Top Medical Org Says Answer To Child Obesity Is Surgery, Medication

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Laurel Duggan Social Issues and Culture Reporter
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The American Academy of Pediatrics (AAP) called for the aggressive medical treatment of childhood obesity, including with surgery and medication, in its latest guidance.

Obese children as young as 12 should be considered for medication, and surgery should be on the table at age 13, the AAP recommended, arguing that continued obesity will lead to detrimental lifelong consequences including diabetes and high blood pressure. The guidance marks a shift away from the watchful waiting approach in which medical professionals give children time to outgrow obesity before implementing pharmaceutical and surgical interventions.

The guidance represents the AAP’s official position, a spokesman confirmed to the Daily Caller News Foundation.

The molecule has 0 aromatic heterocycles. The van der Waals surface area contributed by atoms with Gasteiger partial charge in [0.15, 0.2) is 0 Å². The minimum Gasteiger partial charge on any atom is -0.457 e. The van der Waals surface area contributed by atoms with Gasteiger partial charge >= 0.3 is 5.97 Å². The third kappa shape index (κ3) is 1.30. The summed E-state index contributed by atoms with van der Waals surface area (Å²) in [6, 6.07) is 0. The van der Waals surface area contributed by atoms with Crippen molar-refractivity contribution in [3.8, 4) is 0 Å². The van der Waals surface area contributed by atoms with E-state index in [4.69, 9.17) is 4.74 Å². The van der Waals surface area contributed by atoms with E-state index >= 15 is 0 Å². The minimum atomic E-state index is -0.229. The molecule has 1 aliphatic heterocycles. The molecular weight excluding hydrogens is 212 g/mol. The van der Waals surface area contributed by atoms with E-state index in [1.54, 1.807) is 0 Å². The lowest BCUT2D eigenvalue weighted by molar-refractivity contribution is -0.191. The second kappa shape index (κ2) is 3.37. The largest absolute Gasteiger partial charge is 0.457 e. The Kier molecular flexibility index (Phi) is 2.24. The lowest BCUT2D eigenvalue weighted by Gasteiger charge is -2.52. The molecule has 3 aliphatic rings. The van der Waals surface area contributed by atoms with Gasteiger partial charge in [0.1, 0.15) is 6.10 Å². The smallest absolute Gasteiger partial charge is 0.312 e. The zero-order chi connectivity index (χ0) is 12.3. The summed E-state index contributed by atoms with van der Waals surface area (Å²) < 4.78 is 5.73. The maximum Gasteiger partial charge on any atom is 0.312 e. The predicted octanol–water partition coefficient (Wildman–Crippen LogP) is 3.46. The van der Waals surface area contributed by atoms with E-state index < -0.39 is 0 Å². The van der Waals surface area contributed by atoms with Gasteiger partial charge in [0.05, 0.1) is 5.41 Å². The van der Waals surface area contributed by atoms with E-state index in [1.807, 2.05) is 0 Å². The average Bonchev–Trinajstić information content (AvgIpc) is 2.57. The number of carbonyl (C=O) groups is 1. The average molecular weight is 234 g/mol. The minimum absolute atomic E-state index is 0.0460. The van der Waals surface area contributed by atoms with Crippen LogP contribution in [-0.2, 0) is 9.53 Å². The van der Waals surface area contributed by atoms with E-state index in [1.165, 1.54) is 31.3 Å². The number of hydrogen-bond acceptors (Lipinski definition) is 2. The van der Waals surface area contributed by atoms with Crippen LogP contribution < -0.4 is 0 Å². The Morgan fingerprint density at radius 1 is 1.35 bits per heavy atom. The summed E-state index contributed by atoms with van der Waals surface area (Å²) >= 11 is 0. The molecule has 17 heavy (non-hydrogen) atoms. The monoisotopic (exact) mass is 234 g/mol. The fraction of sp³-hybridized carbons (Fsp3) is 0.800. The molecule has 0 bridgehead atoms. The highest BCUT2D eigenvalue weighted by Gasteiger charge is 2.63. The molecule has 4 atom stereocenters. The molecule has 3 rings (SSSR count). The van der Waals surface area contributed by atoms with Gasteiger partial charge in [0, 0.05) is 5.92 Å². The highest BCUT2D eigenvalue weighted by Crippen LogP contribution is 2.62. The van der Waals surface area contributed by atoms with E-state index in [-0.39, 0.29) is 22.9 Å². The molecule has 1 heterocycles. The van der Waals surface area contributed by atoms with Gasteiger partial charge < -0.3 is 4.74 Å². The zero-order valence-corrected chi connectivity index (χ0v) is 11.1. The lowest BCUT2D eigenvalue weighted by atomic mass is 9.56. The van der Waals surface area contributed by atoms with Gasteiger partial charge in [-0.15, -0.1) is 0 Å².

“Waiting doesn’t work,” said Dr. Ihuoma Eneli, co-author of the guidance, told The Associated Press. “What we see is a continuation of weight gain and the likelihood that they’ll have (obesity) in adulthood.” (RELATED: US Army Plans To Create A Fat Camp For Overweight, Out Of Shape Recruits)

The guidance recommends that, in additions to health and lifestyle changes, medical professionals should consider drugs as well as metabolic and bariatric surgeries. This surgical category includes gastric bypass, the partial removal of the stomach through a duodenal switch procedure, gastric banding and gastrectomy.

AAP experts suggested obesity is largely unrelated to lifestyle choices and is primarily driven by natural or biological causes. The guidance is meant to dispel the notion that obesity is “a personal problem, maybe a failure of the person’s diligence,” Dr. Sandra Hassink, medical director for the AAP Institute for Healthy Childhood Weight and a co-author of the guidelines, told the AP.

“This is not different than you have asthma and now we have an inhaler for you,” she said.

About 20% of American children and adolescents are obese, according to the Centers for Disease Control, more than tripling since 1970. The new guidance comes days after the Food and Drug Administration approved a new obesity drug, Wegovy, for children aged 12 and up.

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